MANDY MOORE: From Pop to Art

If she’d begun the process to learn more about how songs come to life, evolve and take shape, she’d crafted 11 songs that embody her journey. “A lot of people go through these lessons in high school or college; I’m going through them now,” Moore says. “But I think everybody does.”

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Produced by John Alagia-known for his work with Yamagata, Jason Mraz, John Mayer, etc.-at Allaire Studios in upstate New York, Moore worked to match her sonic wishes to each song’s emotional/confessional core. Recording in the fall, with pal Yamagata dropping by and sitting in, they crafted an almost haiku-like folk-rock meditation on the phases of survival heartbreak, embracing growth and basking in the gloriousness of being alive.

“The record feels like fall to me,” she concedes, considering everything that went into Wild Hope. “We were up on top of this mountain in the Catskills, with these giant trees, leaves turning…but there was also a sense of a new beginning-like a new school year, and there’s everything to discover.

“[We were in] this gigantic studio with 45-foot ceilings and these insane, incredible musicians who were working on something that I had a part in writing. Being there, singing the songs over and over…it was what I’d wanted it to be, except it was actually happening.”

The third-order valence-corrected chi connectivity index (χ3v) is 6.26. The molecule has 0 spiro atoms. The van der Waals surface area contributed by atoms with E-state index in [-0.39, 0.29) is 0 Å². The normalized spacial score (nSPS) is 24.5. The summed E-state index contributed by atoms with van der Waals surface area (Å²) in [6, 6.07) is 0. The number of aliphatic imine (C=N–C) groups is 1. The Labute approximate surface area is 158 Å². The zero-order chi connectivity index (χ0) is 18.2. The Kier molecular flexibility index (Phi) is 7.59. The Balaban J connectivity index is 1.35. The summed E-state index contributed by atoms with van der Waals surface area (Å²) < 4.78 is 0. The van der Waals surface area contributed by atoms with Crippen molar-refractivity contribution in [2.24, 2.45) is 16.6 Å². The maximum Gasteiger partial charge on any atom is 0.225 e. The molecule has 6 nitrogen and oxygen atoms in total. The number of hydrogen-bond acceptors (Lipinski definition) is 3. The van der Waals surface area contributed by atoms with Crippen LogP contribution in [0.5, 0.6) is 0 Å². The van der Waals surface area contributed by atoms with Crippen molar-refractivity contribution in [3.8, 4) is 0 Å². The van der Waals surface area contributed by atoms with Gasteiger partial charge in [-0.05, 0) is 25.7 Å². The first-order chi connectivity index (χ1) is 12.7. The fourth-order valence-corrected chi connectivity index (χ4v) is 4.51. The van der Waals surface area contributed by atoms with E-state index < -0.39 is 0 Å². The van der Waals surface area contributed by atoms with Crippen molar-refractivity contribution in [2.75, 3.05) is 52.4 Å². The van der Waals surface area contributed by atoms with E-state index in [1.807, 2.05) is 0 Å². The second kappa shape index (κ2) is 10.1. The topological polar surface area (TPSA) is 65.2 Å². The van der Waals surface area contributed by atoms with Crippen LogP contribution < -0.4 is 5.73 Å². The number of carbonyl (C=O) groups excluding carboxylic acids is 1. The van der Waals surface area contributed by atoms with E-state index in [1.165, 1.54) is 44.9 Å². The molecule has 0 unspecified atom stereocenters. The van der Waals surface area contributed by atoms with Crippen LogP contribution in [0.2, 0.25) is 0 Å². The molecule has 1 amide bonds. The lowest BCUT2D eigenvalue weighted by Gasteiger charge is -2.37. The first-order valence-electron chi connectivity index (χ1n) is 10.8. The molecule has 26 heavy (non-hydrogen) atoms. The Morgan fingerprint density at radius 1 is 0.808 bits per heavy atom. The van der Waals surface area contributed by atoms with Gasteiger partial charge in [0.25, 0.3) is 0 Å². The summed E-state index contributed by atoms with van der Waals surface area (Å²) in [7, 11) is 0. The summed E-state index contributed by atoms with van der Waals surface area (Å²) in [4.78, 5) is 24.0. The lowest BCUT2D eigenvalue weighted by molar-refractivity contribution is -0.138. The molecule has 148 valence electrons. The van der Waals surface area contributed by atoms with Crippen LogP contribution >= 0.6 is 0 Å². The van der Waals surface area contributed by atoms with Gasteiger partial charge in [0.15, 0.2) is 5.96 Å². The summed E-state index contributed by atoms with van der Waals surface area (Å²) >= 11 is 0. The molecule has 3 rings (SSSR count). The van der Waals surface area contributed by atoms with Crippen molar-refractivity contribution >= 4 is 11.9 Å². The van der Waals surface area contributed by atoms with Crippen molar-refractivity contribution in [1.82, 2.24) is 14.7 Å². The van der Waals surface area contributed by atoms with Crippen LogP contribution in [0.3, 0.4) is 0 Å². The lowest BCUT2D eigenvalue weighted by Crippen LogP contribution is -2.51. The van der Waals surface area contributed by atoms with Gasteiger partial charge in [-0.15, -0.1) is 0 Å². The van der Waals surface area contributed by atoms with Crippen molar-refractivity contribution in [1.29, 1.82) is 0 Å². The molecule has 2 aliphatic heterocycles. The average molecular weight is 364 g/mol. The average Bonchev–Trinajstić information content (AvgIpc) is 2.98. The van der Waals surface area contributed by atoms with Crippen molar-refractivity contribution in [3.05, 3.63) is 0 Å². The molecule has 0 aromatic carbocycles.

Her aw-shucks, oh wow factor is on stun. It is guileless, genuine, inspiring. For a girl who’s made movies, been a pop star and survived fame without becoming a punch line, this is her thrill zone-and she’s not so jaded as to play it off.

In fact, she’s hoping that through YouTube, Myspace and the hand of her management company the Firm-who’ve partnered with EMI in a put-the-power, profits-and-creative-control in the hands of the artist approach-and their fledging label, this is the beginning.

With three more major films soon to be released, songs written with Brandi Carlile and Hem, beyond her Wild Hope collaborators and a record that should establish her as a writer/artist to be reckoned with, Moore’s willingness to keep chasing her music is ablaze. Given what it took to get here, she doesn’t get bogged down in what was hard; rather, she’s consumed by the thrill of walking into Lori McKenna’s kitchen or hanging in Hollywood bars, watching young acts like Brett Dennen, Inara George and Greg Kurstin’s fizzy tropical trance jazz act the Bird & the Bee, and recording the swollen glory of “Gardenia” as a summer flamed out before her.

If you can count the blessings or the bumps, Mandy Moore doesn’t have to choose. Just like she knows how much the music means to her: “Everything.”

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